Short-Term Comparison of Magnetic Resonance Imaging and Spectroscopy in Persistent Canine Hepatic Encephalopathy Before and After Treatment
Objective: To compare magnetic resonance imaging (MRI) and spectroscopy (MRS) findings in dogs affected by persistent hepatic encephalopathy (HE) before and after treatment and assess any correlation between plasma ammonia levels and metabolite concentrations.
Methods: In dogs with persistent HE, plasma ammonia measurement, brain MRI and single voxel MRS were performed before and 4 months after treatment. The concentrations of N-acetyl aspartate, (NAA) glutamate-glutamine complex (Glx), creatine (Cr), choline (Cho) and myo-inositol (mI) as well as the MRI findings were
compared and the correlation with plasma ammonia concentration was evaluated. Statistical analysis included Shapiro Wilk test, Student t-test and linear-fit regression.
Results: Twenty dogs were enrolled. Initial MRI and MRS showed alterations in 18/20 and 20/20 dogs respectively. The MRI findings were normalized in dogs aged less than 3 years. Comparing post-treatment metabolite concentrations with the control group, no statistically significant differences were evident for dogs aged less than 3 years, whereas dogs aged more than 5 years showed a persistent but not significant reduction in NAA and mI, with a statistically significant increase in Glx. In dogs younger than 3 years, but not in dogs older than 5 years, a positive correlation was detected between plasma ammonia levels and Glx (r=0.80, p=0.041) and a negative correlation between ammonia level and NAA (r=-0.96, p=0.03) and between NAA and Glx (r=-0.87, p=0.037). No correlation was observed for Cr, Cho and mI.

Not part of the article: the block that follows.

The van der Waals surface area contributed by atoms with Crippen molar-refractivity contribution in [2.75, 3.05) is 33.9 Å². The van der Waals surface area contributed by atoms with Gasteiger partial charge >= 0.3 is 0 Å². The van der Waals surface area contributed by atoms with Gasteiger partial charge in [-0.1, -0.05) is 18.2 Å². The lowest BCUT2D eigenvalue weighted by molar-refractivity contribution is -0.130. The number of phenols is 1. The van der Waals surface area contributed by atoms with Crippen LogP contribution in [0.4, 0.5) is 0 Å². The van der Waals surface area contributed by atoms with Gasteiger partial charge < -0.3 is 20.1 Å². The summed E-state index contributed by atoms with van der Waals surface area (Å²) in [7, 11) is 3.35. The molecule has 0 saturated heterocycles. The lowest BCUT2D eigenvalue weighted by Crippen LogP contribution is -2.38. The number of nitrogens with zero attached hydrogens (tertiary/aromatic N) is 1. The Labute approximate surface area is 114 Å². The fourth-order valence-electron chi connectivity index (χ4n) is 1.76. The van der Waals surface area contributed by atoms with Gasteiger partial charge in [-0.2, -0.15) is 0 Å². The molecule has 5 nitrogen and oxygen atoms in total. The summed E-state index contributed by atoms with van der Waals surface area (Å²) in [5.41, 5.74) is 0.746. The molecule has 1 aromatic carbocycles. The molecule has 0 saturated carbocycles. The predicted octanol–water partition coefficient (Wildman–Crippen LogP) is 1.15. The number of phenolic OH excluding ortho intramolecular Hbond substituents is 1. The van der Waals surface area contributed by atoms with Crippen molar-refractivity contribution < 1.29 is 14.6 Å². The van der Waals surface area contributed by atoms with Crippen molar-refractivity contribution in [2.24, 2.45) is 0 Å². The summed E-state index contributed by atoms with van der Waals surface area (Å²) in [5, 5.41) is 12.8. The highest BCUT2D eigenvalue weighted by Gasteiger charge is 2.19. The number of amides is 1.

Conclusion: In young dogs MRI and MRS findings of persistent HE can normalize after effective treatment whereas abnormalities are still detected in older dogs. MRI and MRS could therefore be useful in the short-term treatment response evaluation of persistent canine HE.